Sometimes, though, that distance is the best thing about texting. At least that’s been true for me and my daughter. Addie and I both tend to be quick-tempered, and we’ve traveled a sometimes bumpy road together as we navigate her adolescence. Texting has provided us a safe way, sometimes the only way, to communicate without escalating into a screaming match. While the vast majority of our text messages convey only trivial information, we have ventured into more emotional territory. In particular, it has become a face-saving place for us to offer apologies and to reconnect after an argument.
I asked Dr. Gene Beresin, a veteran child psychiatrist who directs Child and Adolescent Psychiatry Residency Training at Massachusetts General Hospital and McLean Hospital, what he thought of this kind of texting. As psychiatrists will, he first responded to my question with a question of his own.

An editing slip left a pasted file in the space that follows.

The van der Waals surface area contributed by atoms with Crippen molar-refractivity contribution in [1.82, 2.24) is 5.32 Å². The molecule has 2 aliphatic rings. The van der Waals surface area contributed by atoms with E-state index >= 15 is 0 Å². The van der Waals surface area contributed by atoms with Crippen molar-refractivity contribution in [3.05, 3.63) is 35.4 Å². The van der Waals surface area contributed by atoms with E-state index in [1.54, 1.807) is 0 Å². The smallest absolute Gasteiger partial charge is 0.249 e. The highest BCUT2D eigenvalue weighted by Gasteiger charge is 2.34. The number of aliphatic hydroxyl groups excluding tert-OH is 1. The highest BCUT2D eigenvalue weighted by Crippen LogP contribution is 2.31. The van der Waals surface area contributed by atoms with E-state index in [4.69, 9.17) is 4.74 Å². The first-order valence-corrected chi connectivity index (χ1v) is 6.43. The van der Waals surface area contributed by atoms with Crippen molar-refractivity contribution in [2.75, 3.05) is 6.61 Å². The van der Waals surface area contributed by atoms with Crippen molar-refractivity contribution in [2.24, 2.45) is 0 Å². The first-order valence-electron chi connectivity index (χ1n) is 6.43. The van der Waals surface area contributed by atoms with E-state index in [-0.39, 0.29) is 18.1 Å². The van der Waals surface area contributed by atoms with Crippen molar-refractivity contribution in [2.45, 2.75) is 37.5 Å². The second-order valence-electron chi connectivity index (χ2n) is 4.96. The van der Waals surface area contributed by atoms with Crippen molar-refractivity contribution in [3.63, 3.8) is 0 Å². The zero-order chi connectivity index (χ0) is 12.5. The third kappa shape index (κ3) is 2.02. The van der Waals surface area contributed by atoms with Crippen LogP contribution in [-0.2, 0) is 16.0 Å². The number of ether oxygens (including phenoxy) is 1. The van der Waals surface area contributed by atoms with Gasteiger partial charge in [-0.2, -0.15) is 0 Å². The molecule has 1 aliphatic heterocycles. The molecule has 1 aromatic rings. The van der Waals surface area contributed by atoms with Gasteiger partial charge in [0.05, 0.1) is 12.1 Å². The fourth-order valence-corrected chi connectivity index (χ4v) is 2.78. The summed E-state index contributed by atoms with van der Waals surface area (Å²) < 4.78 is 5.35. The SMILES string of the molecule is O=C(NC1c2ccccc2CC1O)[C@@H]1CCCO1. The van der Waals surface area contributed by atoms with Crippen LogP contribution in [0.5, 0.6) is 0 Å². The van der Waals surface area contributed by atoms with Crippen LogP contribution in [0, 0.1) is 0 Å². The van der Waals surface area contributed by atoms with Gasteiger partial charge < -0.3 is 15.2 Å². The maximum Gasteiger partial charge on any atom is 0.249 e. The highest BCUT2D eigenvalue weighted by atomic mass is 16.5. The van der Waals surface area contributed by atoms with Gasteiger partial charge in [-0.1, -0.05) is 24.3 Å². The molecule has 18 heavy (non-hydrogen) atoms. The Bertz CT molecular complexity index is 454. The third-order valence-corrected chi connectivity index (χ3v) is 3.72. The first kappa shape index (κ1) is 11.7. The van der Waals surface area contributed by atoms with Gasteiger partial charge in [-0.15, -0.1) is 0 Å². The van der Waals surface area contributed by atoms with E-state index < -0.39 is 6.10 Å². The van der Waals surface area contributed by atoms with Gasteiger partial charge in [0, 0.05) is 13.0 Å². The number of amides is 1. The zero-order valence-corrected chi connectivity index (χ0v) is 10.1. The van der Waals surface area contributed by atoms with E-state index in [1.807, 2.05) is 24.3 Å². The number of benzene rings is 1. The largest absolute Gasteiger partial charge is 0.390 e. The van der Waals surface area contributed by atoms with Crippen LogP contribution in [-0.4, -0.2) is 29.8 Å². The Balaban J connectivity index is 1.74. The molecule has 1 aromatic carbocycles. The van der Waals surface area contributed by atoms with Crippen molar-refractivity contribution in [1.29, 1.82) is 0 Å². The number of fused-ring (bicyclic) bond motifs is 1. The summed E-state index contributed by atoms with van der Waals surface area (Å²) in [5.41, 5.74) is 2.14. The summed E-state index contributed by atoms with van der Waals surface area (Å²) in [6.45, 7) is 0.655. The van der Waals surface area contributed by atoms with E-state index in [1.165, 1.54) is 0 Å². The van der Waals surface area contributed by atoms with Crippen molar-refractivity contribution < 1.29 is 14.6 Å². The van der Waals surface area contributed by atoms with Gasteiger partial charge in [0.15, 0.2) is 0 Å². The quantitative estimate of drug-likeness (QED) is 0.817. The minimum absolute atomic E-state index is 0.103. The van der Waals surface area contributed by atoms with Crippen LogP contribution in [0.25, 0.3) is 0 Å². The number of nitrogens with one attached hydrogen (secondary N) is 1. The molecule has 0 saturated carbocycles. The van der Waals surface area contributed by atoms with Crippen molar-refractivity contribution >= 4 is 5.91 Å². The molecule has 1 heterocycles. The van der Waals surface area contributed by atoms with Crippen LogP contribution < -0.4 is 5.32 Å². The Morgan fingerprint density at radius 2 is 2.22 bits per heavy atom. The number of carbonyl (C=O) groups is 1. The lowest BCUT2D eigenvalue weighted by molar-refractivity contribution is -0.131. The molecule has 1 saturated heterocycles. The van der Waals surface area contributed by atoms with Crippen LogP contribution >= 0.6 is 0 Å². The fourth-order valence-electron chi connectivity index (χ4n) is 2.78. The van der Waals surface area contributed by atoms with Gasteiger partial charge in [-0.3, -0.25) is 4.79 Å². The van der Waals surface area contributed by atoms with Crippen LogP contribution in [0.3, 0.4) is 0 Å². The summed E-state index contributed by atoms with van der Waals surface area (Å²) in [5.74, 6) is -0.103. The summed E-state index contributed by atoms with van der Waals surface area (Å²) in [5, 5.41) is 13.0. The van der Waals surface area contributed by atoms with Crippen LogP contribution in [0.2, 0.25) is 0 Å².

“How do you talk to teenagers? It’s not easy to talk to them oftentimes, face to face,’’ Beresin says. “So you talk to them while watching television, or in the car, or in the kitchen putting things away.’’
If Addie’s upstairs, allegedly doing schoolwork, and I want to ask her how it’s going, a quick text is far more likely to convey the message I intend (I love you, now do your homework) than to deliver what she seems to hear when I ask the same question in person (I don’t trust you, I want to control you).
When a parent and teenager find themselves in endless small skirmishes, texting can be a way to avoid conflict over the small stuff. A teen who’s inclined to perceive a parent as yelling over every little thing can more easily tolerate the same communication when it’s over text, Beresin says.
“If you text them, you’re not screaming,’’ he points out. “Text can’t scream.’’